More rookie questions...

Hello to you All Again,

First off, I cant tell you all enough how thankful I am for your input, thoughts, and constructive criticism. With that said, I have some more questions for you all…

  1. I live in a town of approximately 30,000. My town, as I call it, is a suburb of a larger and less friendly/ close nit city of approx. 120,000. My town consists of mainly middle class families. There are 4 other pizzerias in town, but I honestly feel I will get a large amount of their business once I open, mainly because their pizza is nothing to speak of (harsh words, but honest criticism from a guy who has lived in his hometown his whole life and never like any of the pizza being served in it).

So, in a town of 30,000 and a possible outreach to an additional 120,000, what kinds of numbers do you think I can pull? Pulling from the 120,000 will be difficult because I am located on the opposite end of town from the city and not in a central location (but I am in the heart of my town of 30k) I will have a dining facility that seats 70-80. I plan on offering delivery as well.

I ran my projected costs today and figured that if I charge an average of $20 per 16" pizza, my break even point for a day of operating is 57 pizzas (roughly). If I honestly have the best pizza and atmosphere in town, and say half of the pizza eaters (from each day) in my town come to me, should I be ok? In other words, do any of you know of a percentage of population that eat pizza each day. Im sure it fluctuates, but Im just asking…

  1. Can anyone provide me with a percentage range breakdown of what my costs and overhead should be (Labor, Rent, Food, etc…)…figure my pizzas sell for an average of $20 for a 16". What should my profit margin be on a pizza?

  2. Lastly, I am looking for a really good canned sauce (no smart arse comments about a “really good” canned sauce please…hahaha) and a good mozzarella cheese…any suggestions?

By the way, today was a good day…I made my first pizzas and they were phenominal…according to the people I had try them anyways…My dough recipe came off this site and it was the best dough I have ever had. Im learning more every day…THANKS!!!

I pull my estimates from a 5 mile radius that includes about 8,000 addresses. We average 250 sales per day. Closed on Mondays, open for lunch Tues-Sat. That looks to me like a little over 3%. I also have 2,000 workers at factories within a 2 mile radius so our lunch sales are high because of that. We have one other pizza shop in our area, I know that they don’t come close to those numbers.

Sorry Rookie but I think you are assuming far too much…You think “the best pizza and atmosphere in town” will be enough?..Many successful pizza places do not sell the best pizzas or have the best atmosphere…But they offer what their clients want and that may not be the same as what operators want…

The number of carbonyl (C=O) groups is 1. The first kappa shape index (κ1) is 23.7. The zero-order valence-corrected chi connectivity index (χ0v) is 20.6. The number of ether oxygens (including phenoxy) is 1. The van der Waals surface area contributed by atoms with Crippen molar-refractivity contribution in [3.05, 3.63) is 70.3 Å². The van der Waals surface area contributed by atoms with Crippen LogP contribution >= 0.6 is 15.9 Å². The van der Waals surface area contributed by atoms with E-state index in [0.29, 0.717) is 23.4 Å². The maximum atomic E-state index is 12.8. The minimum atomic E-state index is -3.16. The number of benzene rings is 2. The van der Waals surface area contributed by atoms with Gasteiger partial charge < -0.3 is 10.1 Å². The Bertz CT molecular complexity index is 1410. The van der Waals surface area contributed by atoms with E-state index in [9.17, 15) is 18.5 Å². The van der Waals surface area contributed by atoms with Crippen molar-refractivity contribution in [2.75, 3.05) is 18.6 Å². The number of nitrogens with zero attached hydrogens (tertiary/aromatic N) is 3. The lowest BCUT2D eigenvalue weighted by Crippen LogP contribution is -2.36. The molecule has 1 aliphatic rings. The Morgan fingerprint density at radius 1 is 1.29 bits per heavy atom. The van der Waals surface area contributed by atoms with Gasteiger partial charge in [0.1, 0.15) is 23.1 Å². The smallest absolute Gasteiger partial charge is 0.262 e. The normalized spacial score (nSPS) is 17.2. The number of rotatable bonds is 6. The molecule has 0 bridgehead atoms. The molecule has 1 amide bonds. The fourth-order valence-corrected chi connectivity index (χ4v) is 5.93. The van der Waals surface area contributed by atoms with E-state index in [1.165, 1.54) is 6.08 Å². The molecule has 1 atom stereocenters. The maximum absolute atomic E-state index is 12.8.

Thanks for your reallistic outlook…if I have the best pizza and atmoshpere in my town (just for the sake of this forum), what else would you recommend that I try to offer to my patrons…I am confident that my product and atmosphere will be superior and more like than that of my competition, but Id like to know what else you feel I can offer. FYI I plan on having big screen TVs, music, special events like “UFC Night”, and I am also going to have a pretty good size arcade…(The arcade is sperated from the dining room)…Any info and input is greatly appreciated.

I think you need to survey potential clients and meet their needs and wants…What I or other “Think Tankers” think may not work in your market…

And while the things you want to offer will bring some folks in it may also turn some folks off…I know of at least 1 very successful pizza place that nearly lost it all when they started to show pay per view UFC…It brought in good crowds on the night in question but turned off quite a few of their family clients…

And be consistent whatever you do.

Bottom line… hire great people. They can honestly make or break you, regardless of how great your food and atmosphere are.


If we knew the answer to your question of expected sales we’d all be rich. However, I can give you a barometer on what to expect. Of course, everything depends on:

  1. Timing
  2. Location
  3. Marketing
  4. Concept
  5. Preparedness
  6. Quality
  7. Price
  8. Variety
  9. Service
  10. Image

I could go on, but those 10 are pretty important. Anyway, here’s your barometer:

H = Households
S = Total pizza stores in your area
A = Approximate sales

[(H * $17.45) * (1 / S)] / 4.3 = A

[(10,000 * $17.45) * (1/4)] / 4.3 = A

[$174,500 * (1/4)] / 4.3 = A

$43,625 / 4.3 = A

$10,145.35 = A

Now, with these calculations done for you I am running into an obvious problem. My problem is this: How is there still a town in the U.S. with over 30,000 people and only 4 pizza places? This country is saturated with pizzerias so it’s a little hard to believe your town has only 4. If it does though, you’re in a decent situation I’d say. Good luck.


Ah, the world is just a better place with j_r0kk back…thanks for comin’ home.